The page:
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United States Holocaust Memorial Museum

December 7, 2007 | Arthur Max, Associated Press
When Bill Connelly heard that the heirs of a collector of Jewish memorial books were cleaning out his library, he rushed to New York and fished dozens of the Yiddish-language volumes out of a municipal trash bin. With their lists of residents from long-vanished European communities -- sometimes recorded street by street -- the books often are all that's left of entire villages or neighborhoods consumed in the Nazi genocide of World War II.
April 22, 2004 | Stephen Braun, Times Staff Writer
Diplomat James Grover McDonald passed through the history of the 20th century like a privileged bit player. He met with Adolf Hitler and Franklin D. Roosevelt and was intimately involved in the birth of Israel as Harry S. Truman's first envoy to the fledgling nation -- faithfully recording his encounters in a massive cache of private diaries. McDonald's detailed accounts remained hidden for decades, unavailable to diplomatic historians until this week, when the U.S.
September 3, 2009 | Del Quentin Wilber, Wilber writes for the Washington Post.
The 89-year-old white supremacist accused of killing a guard at the U.S. Holocaust Memorial Museum in June had planned the attack for months and was on a suicide mission, a federal prosecutor said in court Wednesday. The disclosure came during a brief hearing in Washington federal court during which the suspect, James von Brunn, spoke publicly for the first time since the June 10 shooting. "The Constitution guarantees me a speedy and fair trial," Von Brunn said in a halting voice.
June 17, 2009 | Steve Chawkins
Monterey County officials knew James W. von Brunn as a difficult man, a distraught father who insisted in numerous e-mails that the county had bungled its investigation into the death of his 55-year-old son. Now they know Von Brunn, 88, as the alleged shooter at the U.S. Holocaust Memorial Museum, a raging anti-Semite and racist who is charged with killing a security guard at the crowded site June 10. Authorities have not found any connection between the two incidents.
August 6, 2007 | Arthur Max, Associated Press
JERUSALEM -- The climate-controlled room whirs with electronics. A digital recorder copies a 46-year-old video of the trial of Nazi war criminal Adolf Eichmann. Other machines digitize audio testimonies taped by Holocaust survivors. Microfilmed war documents flash across a digital scanner at two images per second, or 5 million a month. Israel's Yad Vashem Holocaust memorial is getting its huge archive ready to go online. In Washington, the U.S.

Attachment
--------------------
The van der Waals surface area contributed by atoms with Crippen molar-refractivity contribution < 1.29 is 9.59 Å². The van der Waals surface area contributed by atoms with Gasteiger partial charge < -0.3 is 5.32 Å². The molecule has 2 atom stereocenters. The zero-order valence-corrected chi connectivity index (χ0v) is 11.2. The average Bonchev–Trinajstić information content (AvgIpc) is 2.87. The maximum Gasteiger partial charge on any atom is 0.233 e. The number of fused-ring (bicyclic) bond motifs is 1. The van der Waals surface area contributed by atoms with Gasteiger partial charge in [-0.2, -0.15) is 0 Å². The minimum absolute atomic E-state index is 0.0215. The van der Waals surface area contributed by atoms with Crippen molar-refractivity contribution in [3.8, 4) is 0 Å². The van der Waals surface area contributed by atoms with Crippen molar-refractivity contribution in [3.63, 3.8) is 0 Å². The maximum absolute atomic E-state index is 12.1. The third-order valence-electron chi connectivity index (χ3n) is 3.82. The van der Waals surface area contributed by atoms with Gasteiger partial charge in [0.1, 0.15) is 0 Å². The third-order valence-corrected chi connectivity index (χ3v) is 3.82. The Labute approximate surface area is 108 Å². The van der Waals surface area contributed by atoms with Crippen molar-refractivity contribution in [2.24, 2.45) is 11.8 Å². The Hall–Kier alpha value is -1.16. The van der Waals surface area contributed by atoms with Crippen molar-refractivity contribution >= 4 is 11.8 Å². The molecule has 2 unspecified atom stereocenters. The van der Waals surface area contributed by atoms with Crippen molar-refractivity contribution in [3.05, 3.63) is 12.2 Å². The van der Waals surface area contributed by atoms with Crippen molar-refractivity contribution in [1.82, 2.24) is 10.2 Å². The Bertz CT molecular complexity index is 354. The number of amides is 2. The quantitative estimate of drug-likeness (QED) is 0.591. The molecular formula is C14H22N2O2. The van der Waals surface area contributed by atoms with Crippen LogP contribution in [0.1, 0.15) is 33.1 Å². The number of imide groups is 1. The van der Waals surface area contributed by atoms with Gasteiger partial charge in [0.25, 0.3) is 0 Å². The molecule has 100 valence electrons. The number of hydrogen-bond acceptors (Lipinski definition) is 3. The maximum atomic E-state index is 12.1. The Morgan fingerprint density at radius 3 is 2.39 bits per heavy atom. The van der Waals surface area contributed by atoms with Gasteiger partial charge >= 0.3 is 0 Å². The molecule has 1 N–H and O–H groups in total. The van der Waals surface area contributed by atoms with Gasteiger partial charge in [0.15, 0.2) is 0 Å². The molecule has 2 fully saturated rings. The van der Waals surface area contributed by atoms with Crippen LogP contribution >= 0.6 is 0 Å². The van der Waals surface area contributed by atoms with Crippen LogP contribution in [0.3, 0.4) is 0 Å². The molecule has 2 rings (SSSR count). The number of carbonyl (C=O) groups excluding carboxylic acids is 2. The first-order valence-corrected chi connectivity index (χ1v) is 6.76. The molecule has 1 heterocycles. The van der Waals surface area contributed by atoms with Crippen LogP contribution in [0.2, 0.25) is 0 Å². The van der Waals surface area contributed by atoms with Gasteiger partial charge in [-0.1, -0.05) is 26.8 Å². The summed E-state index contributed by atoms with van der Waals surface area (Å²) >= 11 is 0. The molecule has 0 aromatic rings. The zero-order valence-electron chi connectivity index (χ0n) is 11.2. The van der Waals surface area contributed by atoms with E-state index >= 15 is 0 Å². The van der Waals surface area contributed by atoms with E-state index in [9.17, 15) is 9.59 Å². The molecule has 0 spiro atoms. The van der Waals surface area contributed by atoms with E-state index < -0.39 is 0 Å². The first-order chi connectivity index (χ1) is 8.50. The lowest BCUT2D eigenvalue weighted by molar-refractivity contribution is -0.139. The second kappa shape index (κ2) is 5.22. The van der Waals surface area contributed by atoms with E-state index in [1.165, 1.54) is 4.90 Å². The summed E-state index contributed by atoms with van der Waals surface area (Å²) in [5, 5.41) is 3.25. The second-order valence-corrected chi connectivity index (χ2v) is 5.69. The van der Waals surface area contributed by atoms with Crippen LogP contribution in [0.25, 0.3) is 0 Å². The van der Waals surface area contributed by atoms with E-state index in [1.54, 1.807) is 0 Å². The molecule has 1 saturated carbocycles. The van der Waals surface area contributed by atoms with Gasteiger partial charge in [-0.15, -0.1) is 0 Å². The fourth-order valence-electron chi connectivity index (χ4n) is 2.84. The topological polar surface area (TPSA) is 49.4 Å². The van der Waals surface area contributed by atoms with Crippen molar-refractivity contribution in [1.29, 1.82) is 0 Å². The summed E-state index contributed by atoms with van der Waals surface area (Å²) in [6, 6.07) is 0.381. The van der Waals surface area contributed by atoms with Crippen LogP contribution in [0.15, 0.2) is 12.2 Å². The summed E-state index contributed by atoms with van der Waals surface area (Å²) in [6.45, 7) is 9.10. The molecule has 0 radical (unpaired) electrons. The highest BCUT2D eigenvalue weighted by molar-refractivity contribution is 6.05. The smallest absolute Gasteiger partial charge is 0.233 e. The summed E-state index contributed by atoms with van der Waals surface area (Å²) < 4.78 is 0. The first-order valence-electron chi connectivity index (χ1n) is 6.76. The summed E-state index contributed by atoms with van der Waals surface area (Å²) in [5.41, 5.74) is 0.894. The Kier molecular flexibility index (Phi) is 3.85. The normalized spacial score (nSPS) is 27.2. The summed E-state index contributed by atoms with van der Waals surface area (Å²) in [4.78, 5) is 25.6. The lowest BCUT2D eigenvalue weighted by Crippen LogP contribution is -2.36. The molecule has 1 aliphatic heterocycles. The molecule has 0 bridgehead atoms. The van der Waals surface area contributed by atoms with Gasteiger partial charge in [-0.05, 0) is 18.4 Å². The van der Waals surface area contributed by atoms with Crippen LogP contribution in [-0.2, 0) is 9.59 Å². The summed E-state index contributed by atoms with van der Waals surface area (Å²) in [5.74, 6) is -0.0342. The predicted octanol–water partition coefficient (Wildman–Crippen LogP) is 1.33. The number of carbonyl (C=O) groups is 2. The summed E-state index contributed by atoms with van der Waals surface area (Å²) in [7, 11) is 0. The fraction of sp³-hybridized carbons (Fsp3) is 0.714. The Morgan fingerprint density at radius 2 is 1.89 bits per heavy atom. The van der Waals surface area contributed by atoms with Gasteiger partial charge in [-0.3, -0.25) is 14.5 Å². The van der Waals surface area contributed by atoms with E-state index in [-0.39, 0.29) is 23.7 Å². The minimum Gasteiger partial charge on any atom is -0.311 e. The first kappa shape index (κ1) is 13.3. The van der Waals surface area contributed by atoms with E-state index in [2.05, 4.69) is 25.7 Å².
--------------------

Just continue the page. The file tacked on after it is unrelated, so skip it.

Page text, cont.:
September 13, 2009 | Elaine Woo
Alfred Gottschalk, a leader of Reform Judaism who ordained the first American woman rabbi and headed Hebrew Union College-Jewish Institute of Religion for three decades, died Saturday in Cincinnati. He was 79. A Hebrew Union official said Gottschalk died from complications following an automobile accident late last year Gottschalk, who escaped the Holocaust as a child in Germany, oversaw the expansion of Hebrew Union College-Jewish Institute of Religion, the Reform seminary and graduate school with campuses in Los Angeles, New York, Cincinnati and Jerusalem, during 25 years as president.
October 9, 2002 | From Times Staff Writers
Shony Alex Braun, 70, Holocaust survivor, violinist and composer who wrote a "Symphony of the Holocaust," died Friday in Los Angeles of pneumonia. Born in Transylvania, Braun was interned as a teenager by the Nazis at Auschwitz and Dachau and survived a bullet wound. A historical account of Braun's experiences, and those of his wife, Shari, have been included in the archives of the Wexner Learning Center of the United States Holocaust Memorial Museum in Washington.
August 24, 1997
The Museum of Jewish Heritage--A Living Memorial to the Holocaust is scheduled to open in New York's Battery Park City on Sept. 15 with a twin mission of documenting the Holocaust and also 20th century Jewish life in general. The new 30,000-square-foot structure, designed with six sides to symbolize the 6 million Jews killed in the Holocaust, is dwarfed by the United States Holocaust Memorial Museum (265,000 square feet) opened in 1993 in Washington, D.C. But it has some distinctive features.
A photo exhibit on Varian Fry, an American who saved 2,000 Jews from the Nazis, will open Monday at Valley Beth Shalom. The 20 photos, some 9 feet tall, depict Fry's work with the Emergency Rescue Committee, an underground organization that helped refugees escape France by crossing the Pyrenees Mountains into Spain. Among Fry's "clients" were painter Marc Chagall, novelist Franz Werfel and sculptor Jacques Lipchitz.
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